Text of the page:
And so the film spends what seems a quarter its running time giving us detailed CVs of characters that even now, a day later, I struggle to remember. There’s some Crocodile guy that seems very angry but a decent swimmer, a smarmy dude that’s Australian and has drone-like Boomerangs, and then some other people including one that seems to climb walls like BB-8 (what can I say, my nerdiness flows in different rivers). With trackers injected in their necks like pets at the pound, this band of baddies (all, it seems, rounded up by a certain Bat) are tasked with going after some witch thing and her brother.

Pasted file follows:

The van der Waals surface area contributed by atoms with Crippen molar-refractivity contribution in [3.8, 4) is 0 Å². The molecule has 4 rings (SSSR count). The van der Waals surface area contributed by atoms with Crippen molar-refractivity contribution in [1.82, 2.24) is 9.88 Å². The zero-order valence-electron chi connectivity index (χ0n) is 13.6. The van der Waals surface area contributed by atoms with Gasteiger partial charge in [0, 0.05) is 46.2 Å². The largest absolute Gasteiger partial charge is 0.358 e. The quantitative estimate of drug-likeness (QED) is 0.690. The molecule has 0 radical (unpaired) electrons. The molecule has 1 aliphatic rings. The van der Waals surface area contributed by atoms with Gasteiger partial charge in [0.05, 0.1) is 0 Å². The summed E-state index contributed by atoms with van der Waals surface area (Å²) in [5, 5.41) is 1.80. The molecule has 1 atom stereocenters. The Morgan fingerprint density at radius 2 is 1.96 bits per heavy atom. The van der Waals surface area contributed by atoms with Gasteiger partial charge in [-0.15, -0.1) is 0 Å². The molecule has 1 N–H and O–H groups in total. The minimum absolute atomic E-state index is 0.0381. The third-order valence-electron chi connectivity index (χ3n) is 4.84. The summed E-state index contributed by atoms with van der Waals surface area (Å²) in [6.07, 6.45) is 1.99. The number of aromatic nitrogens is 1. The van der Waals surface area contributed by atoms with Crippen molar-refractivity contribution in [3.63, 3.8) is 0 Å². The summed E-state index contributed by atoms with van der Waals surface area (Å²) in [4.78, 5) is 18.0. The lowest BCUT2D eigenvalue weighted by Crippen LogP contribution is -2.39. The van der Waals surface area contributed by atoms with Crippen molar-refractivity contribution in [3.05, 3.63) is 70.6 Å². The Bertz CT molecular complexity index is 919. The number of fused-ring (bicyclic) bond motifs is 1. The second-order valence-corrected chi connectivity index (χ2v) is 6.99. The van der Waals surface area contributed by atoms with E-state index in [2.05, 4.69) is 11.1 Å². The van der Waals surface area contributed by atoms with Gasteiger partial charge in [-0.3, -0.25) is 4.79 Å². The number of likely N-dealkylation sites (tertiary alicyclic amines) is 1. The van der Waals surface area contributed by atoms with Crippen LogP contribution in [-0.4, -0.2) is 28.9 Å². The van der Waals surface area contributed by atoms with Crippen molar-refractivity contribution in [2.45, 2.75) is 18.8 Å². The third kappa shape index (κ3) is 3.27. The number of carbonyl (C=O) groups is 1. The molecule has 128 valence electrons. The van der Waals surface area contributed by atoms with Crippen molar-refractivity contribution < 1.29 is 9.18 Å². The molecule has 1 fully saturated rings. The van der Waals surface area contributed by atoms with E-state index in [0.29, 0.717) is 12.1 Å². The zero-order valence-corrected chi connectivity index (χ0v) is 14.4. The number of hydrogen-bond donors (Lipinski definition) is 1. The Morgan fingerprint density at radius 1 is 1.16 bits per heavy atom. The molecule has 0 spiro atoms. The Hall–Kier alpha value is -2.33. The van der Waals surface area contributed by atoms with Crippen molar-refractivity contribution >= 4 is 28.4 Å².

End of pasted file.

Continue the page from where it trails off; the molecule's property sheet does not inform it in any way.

It’s all a bit convoluted from that point, feeling like a mix of Ghostbusters and Independence Day. As our anti-heroes rush into the giant, glowing destruction with spinning trash, take a moment to again recognize how empty the city is. Shit on Batman v Superman all you want, one thing it did that’s interesting is contextualize the collateral damage, showing that when shit goes down it’s about the integration of these larger-than-life creatures into the city that makes for genuine drama. Take Ledger’s Joker and the ferry scene – sure, it’s a cheap manipulation, but it gives a sense that there’s citizenry in Gotham worth caring about. Here we’ve got empty (Toronto) streets and no care whatsoever for the very populace who in this case literally are being used as fodder to be thrust against our anti-protagonists.